Payors are continually changing their prior authorization policies, as well, Agostinelli said.

While labs try to keep up with payor policies regarding prior authorizations, inevitably there will be changes that they won't be aware of, she said, adding Xifin reviews all denials due to prior authorization on a quarterly basis to stay on top of shifts in payor policy.

Currently, Agostinelli said the company is seeing dramatic increases in prior authorization requirements for whole-exome testing and minimal residual disease testing. On the other hand, prior authorization is slowing down in more established areas like hereditary cancer testing and noninvasive prenatal testing, she said.

AHIP's Swann likewise observed that prior authorization is less commonly required for more established services, noting that "where the data on patient safety and outcomes are proven, the use of prior authorization has fallen sharply."

Another step Xifin took to help manage its lab clients' prior authorization challenges was to hire a genetic counselor to help manage these requests.

"When you actually look at the payor policies and the clinical questions that are being asked for the prior authorization, in many instances, it really requires someone with a [genetic counseling] type of background," Agostinelli said. "It's not something that a [medical coder] can easily navigate at all."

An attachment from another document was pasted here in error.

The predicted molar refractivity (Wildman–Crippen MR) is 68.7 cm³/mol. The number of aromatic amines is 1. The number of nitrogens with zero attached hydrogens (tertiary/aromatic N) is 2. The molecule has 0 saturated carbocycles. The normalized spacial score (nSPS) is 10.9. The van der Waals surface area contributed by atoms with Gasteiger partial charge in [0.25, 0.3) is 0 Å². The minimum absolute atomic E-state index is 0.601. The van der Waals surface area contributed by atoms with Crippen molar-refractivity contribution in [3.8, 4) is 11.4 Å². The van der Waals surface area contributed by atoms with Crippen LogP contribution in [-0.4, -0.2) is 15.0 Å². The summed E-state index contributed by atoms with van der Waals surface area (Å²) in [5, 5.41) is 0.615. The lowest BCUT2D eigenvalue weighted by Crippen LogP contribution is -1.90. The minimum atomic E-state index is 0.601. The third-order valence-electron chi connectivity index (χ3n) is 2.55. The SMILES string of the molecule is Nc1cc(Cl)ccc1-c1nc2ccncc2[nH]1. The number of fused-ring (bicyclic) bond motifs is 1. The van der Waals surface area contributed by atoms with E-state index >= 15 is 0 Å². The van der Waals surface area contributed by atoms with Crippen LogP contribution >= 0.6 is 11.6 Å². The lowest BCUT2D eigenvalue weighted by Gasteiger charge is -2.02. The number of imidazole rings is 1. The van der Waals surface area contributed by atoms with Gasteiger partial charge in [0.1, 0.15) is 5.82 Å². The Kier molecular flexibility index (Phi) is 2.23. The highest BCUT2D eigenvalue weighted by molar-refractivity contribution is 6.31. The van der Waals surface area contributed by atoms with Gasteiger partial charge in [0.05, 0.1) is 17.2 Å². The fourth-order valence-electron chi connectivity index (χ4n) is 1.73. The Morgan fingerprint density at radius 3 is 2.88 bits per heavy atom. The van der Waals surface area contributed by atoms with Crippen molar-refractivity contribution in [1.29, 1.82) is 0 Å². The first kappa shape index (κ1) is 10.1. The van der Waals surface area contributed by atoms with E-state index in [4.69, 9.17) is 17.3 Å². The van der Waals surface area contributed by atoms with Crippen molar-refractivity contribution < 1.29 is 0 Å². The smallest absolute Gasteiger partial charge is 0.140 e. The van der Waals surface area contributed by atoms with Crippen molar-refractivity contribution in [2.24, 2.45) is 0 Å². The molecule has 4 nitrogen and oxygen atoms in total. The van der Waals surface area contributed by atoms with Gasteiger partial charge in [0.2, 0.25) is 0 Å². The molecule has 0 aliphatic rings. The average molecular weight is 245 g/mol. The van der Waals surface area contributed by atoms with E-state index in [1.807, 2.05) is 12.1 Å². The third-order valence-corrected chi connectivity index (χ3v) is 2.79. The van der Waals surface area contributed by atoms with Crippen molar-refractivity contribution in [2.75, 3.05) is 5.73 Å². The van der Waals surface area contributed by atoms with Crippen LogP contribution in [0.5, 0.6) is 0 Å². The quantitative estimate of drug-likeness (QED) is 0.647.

New regulations and pending legislation could streamline the prior authorization process. In January, the US Centers for Medicare & Medicaid Services (CMS) put into place the CMS Interoperability and Prior Authorization final rule, which requires payors participating in various federal health insurance programs to accelerate and simplify their prior authorization decisions for expedited requests to within three days and for regular requests to within seven days. The rule covers Medicare Advantage, Medicaid and the Children’s Health Insurance Program (CHIP) fee-for-service programs, Medicaid managed care plans, CHIP managed care entities, and issuers of Qualified Health Plans offered on the Federally-Facilitated Exchanges.

The new rule goes into effect starting in 2026. According to the US Department of Health and Human Services, for some payors this will cut their existing prior authorization approval times in half. Payors will also have to implement automated, electronic prior authorization systems and report metrics on their prior authorization programs.

Meanwhile, the Improving Seniors' Timely Access to Care Act would address prior authorization in Medicare Advantage programs, requiring participating payors to report to CMS on their levels of prior authorization use and rate of approvals and denials as well as establish an electronic prior authorization system to speed up the process. The bill was initially introduced in 2021 and was passed by the House of Representatives in 2022 but was not passed by the Senate. In 2023, it was included in the Health Care Price Transparency Act of 2023.